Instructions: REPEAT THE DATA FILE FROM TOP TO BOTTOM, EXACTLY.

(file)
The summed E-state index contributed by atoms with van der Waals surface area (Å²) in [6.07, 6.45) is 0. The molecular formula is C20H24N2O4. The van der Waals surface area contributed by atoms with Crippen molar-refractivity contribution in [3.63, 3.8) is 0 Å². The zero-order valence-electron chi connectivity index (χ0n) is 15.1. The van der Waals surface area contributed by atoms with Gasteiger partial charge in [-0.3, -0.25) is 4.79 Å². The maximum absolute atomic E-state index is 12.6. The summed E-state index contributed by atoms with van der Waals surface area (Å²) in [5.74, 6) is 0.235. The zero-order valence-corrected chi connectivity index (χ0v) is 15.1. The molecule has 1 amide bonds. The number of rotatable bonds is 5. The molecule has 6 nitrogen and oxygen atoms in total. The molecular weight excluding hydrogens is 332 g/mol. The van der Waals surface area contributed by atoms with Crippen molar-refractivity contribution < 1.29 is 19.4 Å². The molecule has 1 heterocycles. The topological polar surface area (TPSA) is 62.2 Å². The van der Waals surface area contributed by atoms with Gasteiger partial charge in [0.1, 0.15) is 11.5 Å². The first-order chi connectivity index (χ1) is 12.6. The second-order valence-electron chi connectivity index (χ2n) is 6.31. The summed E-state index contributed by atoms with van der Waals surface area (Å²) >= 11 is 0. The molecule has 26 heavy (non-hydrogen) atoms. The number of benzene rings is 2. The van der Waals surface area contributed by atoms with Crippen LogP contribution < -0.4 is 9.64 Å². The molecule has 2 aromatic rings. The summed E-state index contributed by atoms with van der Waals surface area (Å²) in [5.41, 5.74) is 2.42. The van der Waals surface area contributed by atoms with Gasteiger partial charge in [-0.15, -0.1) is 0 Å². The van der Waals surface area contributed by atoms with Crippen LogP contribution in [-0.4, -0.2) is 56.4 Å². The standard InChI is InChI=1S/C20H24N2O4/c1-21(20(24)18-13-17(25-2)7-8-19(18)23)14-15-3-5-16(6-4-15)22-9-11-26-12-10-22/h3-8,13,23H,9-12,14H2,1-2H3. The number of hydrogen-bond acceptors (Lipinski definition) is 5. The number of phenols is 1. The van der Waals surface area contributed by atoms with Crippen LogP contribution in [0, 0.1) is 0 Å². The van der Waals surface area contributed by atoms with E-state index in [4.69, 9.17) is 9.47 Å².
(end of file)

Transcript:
The summed E-state index contributed by atoms with van der Waals surface area (Å²) in [6.07, 6.45) is 0. The molecular formula is C20H24N2O4. The van der Waals surface area contributed by atoms with Crippen molar-refractivity contribution in [3.63, 3.8) is 0 Å². The zero-order valence-electron chi connectivity index (χ0n) is 15.1. The van der Waals surface area contributed by atoms with Gasteiger partial charge in [-0.3, -0.25) is 4.79 Å². The maximum absolute atomic E-state index is 12.6. The summed E-state index contributed by atoms with van der Waals surface area (Å²) in [5.74, 6) is 0.235. The zero-order valence-corrected chi connectivity index (χ0v) is 15.1. The molecule has 1 amide bonds. The number of rotatable bonds is 5. The molecule has 6 nitrogen and oxygen atoms in total. The molecular weight excluding hydrogens is 332 g/mol. The van der Waals surface area contributed by atoms with Crippen molar-refractivity contribution < 1.29 is 19.4 Å². The molecule has 1 heterocycles. The topological polar surface area (TPSA) is 62.2 Å². The van der Waals surface area contributed by atoms with Gasteiger partial charge in [0.1, 0.15) is 11.5 Å². The first-order chi connectivity index (χ1) is 12.6. The second-order valence-electron chi connectivity index (χ2n) is 6.31. The summed E-state index contributed by atoms with van der Waals surface area (Å²) >= 11 is 0. The molecule has 26 heavy (non-hydrogen) atoms. The number of benzene rings is 2. The van der Waals surface area contributed by atoms with Crippen LogP contribution < -0.4 is 9.64 Å². The molecule has 2 aromatic rings. The summed E-state index contributed by atoms with van der Waals surface area (Å²) in [5.41, 5.74) is 2.42. The van der Waals surface area contributed by atoms with Gasteiger partial charge in [-0.15, -0.1) is 0 Å². The van der Waals surface area contributed by atoms with Crippen LogP contribution in [-0.4, -0.2) is 56.4 Å². The standard InChI is InChI=1S/C20H24N2O4/c1-21(20(24)18-13-17(25-2)7-8-19(18)23)14-15-3-5-16(6-4-15)22-9-11-26-12-10-22/h3-8,13,23H,9-12,14H2,1-2H3. The number of hydrogen-bond acceptors (Lipinski definition) is 5. The number of phenols is 1. The van der Waals surface area contributed by atoms with Crippen LogP contribution in [0, 0.1) is 0 Å². The van der Waals surface area contributed by atoms with E-state index in [4.69, 9.17) is 9.47 Å².